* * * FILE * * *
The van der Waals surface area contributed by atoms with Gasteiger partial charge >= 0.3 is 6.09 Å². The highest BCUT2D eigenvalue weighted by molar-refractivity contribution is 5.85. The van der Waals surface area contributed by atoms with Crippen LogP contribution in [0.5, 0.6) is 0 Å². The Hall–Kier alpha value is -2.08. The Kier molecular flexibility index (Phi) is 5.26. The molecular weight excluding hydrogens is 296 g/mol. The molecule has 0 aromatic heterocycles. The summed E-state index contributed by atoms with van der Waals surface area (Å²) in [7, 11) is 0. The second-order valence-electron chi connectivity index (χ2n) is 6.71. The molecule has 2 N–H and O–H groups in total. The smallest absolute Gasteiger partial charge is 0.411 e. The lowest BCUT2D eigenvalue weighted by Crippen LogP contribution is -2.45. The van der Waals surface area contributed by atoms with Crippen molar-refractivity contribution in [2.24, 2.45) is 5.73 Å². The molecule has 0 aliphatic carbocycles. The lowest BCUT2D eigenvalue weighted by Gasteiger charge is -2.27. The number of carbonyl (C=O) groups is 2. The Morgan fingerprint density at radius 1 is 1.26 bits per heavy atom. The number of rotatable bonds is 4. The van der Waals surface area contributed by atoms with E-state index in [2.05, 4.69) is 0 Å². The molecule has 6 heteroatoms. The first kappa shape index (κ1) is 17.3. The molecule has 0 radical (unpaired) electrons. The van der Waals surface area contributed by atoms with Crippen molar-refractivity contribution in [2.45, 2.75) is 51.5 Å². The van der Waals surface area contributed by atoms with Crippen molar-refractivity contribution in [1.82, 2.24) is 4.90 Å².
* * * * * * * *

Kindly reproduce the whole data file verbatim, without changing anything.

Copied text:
The van der Waals surface area contributed by atoms with Gasteiger partial charge >= 0.3 is 6.09 Å². The highest BCUT2D eigenvalue weighted by molar-refractivity contribution is 5.85. The van der Waals surface area contributed by atoms with Crippen LogP contribution in [0.5, 0.6) is 0 Å². The Hall–Kier alpha value is -2.08. The Kier molecular flexibility index (Phi) is 5.26. The molecular weight excluding hydrogens is 296 g/mol. The molecule has 0 aromatic heterocycles. The summed E-state index contributed by atoms with van der Waals surface area (Å²) in [7, 11) is 0. The second-order valence-electron chi connectivity index (χ2n) is 6.71. The molecule has 2 N–H and O–H groups in total. The smallest absolute Gasteiger partial charge is 0.411 e. The lowest BCUT2D eigenvalue weighted by Crippen LogP contribution is -2.45. The van der Waals surface area contributed by atoms with Crippen molar-refractivity contribution in [2.24, 2.45) is 5.73 Å². The molecule has 0 aliphatic carbocycles. The lowest BCUT2D eigenvalue weighted by Gasteiger charge is -2.27. The number of carbonyl (C=O) groups is 2. The Morgan fingerprint density at radius 1 is 1.26 bits per heavy atom. The number of rotatable bonds is 4. The van der Waals surface area contributed by atoms with E-state index in [2.05, 4.69) is 0 Å². The molecule has 6 heteroatoms. The first kappa shape index (κ1) is 17.3. The molecule has 0 radical (unpaired) electrons. The van der Waals surface area contributed by atoms with Crippen molar-refractivity contribution in [2.45, 2.75) is 51.5 Å². The van der Waals surface area contributed by atoms with Crippen molar-refractivity contribution in [1.82, 2.24) is 4.90 Å².